venezuela crisis

Venezuela’s naked protester and other forms of non-violent resistance

Three demonstrators who have become symbols of the struggle against the Maduro regime tell their story

To date, at least 39 people have died in the wave of protests against the government of President Nicolás Maduro that have rocked Venezuela over the last six weeks. There have also been more than 700 people injured and hundreds of arrests.

Artist Tomás Vivas, 29, holds up a traditional Venezuelan 'cuatro' instrument during a protest in Caracas.
Artist Tomás Vivas, 29, holds up a traditional Venezuelan 'cuatro' instrument during a protest in Caracas.Raúl Romero

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Despite being met by military police firing tear-gas and live ammunition, as well as armed civilians working with the authorities, some protesters have taken a resolutely non-violent approach in registering their opposition to the ruling United Socialist Party’s attempts to sideline the National Assembly by creating a new assembly to rewrite the Constitution in the South American country.

Tomás Vivas, a 29-year-old artist, moved to Caracas from the southern state of Mérida. “Where I come from there are fewer employment opportunities,” he says, adding that during the first mass street protests in early 2014 he decided to take his cuatro, a traditional Venezuelan four-stringed guitar, along to demonstrations, where he improvises songs.

“I played joropo (a form typical of Venezuela and Colombia). A lot of the time people don’t listen, particularly when I am trapped in the firing line between demonstrators and police. But it doesn’t matter, I keep playing,” he says, adding: “Everybody should stage the protest that suits them, but I think that pacifism is the most effective way.”

Hans Wuerich, aged 27, has been hailed as a hero after he decided, more than two weeks ago to strip naked during a baton charge by police in Caracas. “I had thought about different ways to protest peacefully. I don’t believe in violence as a way out of this crisis, because that gives the government excuses to crack down,” he says.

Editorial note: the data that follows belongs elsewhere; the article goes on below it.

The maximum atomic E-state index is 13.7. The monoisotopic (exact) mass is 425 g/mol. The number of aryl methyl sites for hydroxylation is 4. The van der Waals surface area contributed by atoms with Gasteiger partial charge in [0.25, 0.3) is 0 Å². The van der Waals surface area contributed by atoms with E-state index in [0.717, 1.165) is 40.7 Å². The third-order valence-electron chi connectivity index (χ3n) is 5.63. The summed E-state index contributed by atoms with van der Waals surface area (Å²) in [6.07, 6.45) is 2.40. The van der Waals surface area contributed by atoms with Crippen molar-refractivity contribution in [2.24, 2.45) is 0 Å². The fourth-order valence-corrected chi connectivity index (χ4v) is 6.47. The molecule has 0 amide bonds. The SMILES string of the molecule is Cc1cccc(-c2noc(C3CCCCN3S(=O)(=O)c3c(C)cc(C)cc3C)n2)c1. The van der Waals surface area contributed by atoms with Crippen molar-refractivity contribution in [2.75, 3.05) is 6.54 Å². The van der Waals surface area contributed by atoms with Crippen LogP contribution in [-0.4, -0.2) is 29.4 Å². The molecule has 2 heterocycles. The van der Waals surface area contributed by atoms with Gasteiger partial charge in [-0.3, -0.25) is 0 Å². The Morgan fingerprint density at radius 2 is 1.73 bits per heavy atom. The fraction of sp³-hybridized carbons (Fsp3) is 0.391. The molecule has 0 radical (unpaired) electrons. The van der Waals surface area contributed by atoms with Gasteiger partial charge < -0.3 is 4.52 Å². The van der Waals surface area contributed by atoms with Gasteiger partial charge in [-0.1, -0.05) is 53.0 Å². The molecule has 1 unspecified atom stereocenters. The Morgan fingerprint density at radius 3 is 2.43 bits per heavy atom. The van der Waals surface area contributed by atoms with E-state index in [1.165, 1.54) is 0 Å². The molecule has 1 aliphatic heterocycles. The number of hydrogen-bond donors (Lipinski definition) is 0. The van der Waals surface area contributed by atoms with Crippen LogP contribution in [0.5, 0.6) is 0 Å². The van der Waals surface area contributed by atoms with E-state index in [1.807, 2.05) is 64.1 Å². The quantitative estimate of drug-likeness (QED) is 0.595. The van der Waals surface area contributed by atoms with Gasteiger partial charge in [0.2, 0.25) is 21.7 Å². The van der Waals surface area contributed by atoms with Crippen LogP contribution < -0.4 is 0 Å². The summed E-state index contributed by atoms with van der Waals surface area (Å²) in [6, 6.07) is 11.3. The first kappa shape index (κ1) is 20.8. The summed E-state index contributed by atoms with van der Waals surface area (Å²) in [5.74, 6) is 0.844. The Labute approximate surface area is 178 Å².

As chaos erupted around him during the military assault on protesters who had staged a road block, Wuerich removed his clothes, and holding a Bible, approached an armored car surrounded by soldiers and called on them to stop. In response, they fired buckshot at him.

President Maduro ridiculed Wuerich during a recent speech broadcast on television and radio: “There is no limit to your ridiculousness… Thank goodness he didn’t drop the soap because the photo would have been detestable. Horrible.”

Wuerich says Maduro’s comments reveal weakness: “Peaceful protests hit dictatorships hard. Maduro can try to insult us, but he knows that he is a demon who has been weakened.” Other protesters have approached Wuerich during the protests to have their photograph taken with him and to show support. His opposition to the government is based on the same reasons as most other protesters: an economy in free-fall, in part due to lower oil prices, in part due to disastrous policies; food and medicine shortages, growing numbers of political prisoners, and moves to shut down the National Assembly, among others.

Wuerich left his parents’ home a year ago. “Like most Venezuelans, I can’t make ends meet. I was living alone for four months. The crisis makes it hard for young people to leave home and make a life for themselves,” he explains.

María José Castro, a 54-year-old Portuguese national who lives in Caracas, was taking part in a march on May 3 when troops began firing tear gas canisters into the crowd. Wrapped in a Venezuelan flag, she began walking toward an armored car.

“I felt that I had become the mother of those kids who were protesting. It hurt me to see how they fired on them! When I heard the soldiers order the armored cars to move forward, I thought a massacre was going to take place and so I moved,” she says.

I felt I had become the mother of those kids who were protesting María José Castro, protester

By standing her ground, she brought an armored car to a halt, echoing the photograph of the student who halted a tank during the 1989 protests in Tiananmen Square. Since then, she has become “the tank woman” and a powerful symbol of the resistance to the Maduro regime.

“My life was in the hands of God, not the soldiers. When I was very young I had to leave Portugal because of a dictatorship, now I know that we have to fight. We cannot allow a tyrant to seize control of a nation. Venezuela has given so much to the world, taken in foreigners like myself, and that is why I will not abandon my country,” concludes Castro.

 English version by Nick Lyne.

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